The European Health Insurance Card allows you to be covered for medical expenses in any of the 27 EU Member States, Iceland, Liechtenstein, Norway, Switzerland or the United Kingdom under the same conditions and at the same rate (free of charge in some countries) as people insured in that country. The EHIC is free of charge and remains valid for 2 years.
The cards are issued by the health insurance services in your country.
For more information: website of the Assurance Maladie.
How does the European Health Insurance Card work?
The EHIC covers medical care and treatment necessitated by your state of health. All you have to do is present it to a public health professional (doctor, hospital, etc.) and your medical expenses will be covered in accordance with the social security rules and legislation of your country of expatriation. However, if you are travelling specifically to a Member State for the sole purpose of receiving medical treatment, your EHIC will not be accepted: planned treatments are not covered abroad.
How to obtain your EHIC?
Contact your health insurance fund to apply for one at least two weeks before your departure. No documents are required to obtain the card. If you leave less than two weeks after applying for your card, your health insurance fund can give you a provisional certificate of coverage attesting to your rights. This certificate is valid for three months and can be used until you receive your EHIC card.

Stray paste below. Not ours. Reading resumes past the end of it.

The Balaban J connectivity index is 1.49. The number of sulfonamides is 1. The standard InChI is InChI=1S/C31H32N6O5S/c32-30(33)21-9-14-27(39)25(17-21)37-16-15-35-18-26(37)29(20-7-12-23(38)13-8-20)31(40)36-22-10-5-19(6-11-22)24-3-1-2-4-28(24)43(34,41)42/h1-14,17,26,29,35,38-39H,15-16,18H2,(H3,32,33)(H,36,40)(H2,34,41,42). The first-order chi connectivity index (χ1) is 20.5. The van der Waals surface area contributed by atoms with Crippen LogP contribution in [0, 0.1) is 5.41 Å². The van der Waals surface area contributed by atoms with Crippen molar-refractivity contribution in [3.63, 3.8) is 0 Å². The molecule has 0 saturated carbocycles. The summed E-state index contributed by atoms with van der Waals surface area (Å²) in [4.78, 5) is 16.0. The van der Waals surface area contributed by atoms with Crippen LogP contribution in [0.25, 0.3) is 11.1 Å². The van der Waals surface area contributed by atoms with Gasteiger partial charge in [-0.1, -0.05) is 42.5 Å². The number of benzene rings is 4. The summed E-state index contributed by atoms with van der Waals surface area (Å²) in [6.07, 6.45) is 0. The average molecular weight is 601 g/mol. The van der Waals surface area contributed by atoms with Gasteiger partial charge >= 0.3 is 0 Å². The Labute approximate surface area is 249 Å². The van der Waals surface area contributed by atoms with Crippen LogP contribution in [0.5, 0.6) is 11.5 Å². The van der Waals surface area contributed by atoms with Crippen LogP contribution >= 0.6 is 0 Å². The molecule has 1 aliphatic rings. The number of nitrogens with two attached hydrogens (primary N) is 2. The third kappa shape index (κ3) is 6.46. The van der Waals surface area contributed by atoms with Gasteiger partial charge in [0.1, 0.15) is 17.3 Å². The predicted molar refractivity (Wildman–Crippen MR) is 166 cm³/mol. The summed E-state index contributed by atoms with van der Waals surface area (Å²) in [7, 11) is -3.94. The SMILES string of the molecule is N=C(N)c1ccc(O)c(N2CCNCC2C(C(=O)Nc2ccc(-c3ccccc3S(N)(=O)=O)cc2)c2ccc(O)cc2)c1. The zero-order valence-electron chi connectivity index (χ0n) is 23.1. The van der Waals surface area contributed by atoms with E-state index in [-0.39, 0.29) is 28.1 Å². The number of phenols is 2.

What are the limitations of the European Health Insurance Card?
- It does not replace travel insurance. It does not cover private health care or costs such as a flight back to your home country or loss or theft of property,
- It does not cover the costs of medical treatment you have planned in another EU country,
- Does not guarantee free services. As health care systems differ from country to country, some services provided free of charge in your country may not be available elsewhere.
The European Health Insurance Card does not replace international health insurance. Expenses are reimbursed on the basis of the rates and legislation in force in the country of expatriation. As health systems are not the same from one country to another, it is strongly recommended that you take out international health insurance for peace of mind.